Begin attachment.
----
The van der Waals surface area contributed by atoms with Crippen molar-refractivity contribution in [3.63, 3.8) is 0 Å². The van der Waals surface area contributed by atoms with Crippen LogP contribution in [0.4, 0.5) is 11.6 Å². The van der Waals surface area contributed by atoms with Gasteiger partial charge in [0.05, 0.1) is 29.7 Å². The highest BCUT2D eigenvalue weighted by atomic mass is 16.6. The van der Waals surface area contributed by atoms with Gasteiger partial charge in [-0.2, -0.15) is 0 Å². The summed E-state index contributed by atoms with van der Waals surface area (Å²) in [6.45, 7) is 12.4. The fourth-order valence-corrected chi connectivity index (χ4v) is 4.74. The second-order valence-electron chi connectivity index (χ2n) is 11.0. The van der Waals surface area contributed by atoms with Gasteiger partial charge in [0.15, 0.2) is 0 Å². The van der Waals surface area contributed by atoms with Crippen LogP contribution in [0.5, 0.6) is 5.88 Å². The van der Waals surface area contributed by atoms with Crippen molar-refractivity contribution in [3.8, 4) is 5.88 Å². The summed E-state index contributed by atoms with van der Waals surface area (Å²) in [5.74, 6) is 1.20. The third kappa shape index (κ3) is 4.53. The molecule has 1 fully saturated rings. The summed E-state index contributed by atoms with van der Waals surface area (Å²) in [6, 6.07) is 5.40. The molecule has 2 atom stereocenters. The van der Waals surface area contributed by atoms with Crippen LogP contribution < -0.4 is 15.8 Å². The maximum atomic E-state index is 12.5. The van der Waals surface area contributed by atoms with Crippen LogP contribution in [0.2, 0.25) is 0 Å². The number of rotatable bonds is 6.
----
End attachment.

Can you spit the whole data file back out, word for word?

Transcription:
The van der Waals surface area contributed by atoms with Crippen molar-refractivity contribution in [3.63, 3.8) is 0 Å². The van der Waals surface area contributed by atoms with Crippen LogP contribution in [0.4, 0.5) is 11.6 Å². The van der Waals surface area contributed by atoms with Gasteiger partial charge in [0.05, 0.1) is 29.7 Å². The highest BCUT2D eigenvalue weighted by atomic mass is 16.6. The van der Waals surface area contributed by atoms with Gasteiger partial charge in [-0.2, -0.15) is 0 Å². The summed E-state index contributed by atoms with van der Waals surface area (Å²) in [6.45, 7) is 12.4. The fourth-order valence-corrected chi connectivity index (χ4v) is 4.74. The second-order valence-electron chi connectivity index (χ2n) is 11.0. The van der Waals surface area contributed by atoms with Gasteiger partial charge in [0.15, 0.2) is 0 Å². The van der Waals surface area contributed by atoms with Crippen LogP contribution in [0.5, 0.6) is 5.88 Å². The van der Waals surface area contributed by atoms with Crippen molar-refractivity contribution in [3.8, 4) is 5.88 Å². The summed E-state index contributed by atoms with van der Waals surface area (Å²) in [5.74, 6) is 1.20. The third kappa shape index (κ3) is 4.53. The molecule has 1 fully saturated rings. The summed E-state index contributed by atoms with van der Waals surface area (Å²) in [6, 6.07) is 5.40. The molecule has 2 atom stereocenters. The van der Waals surface area contributed by atoms with Crippen LogP contribution < -0.4 is 15.8 Å². The maximum atomic E-state index is 12.5. The van der Waals surface area contributed by atoms with Crippen LogP contribution in [0.2, 0.25) is 0 Å². The number of rotatable bonds is 6.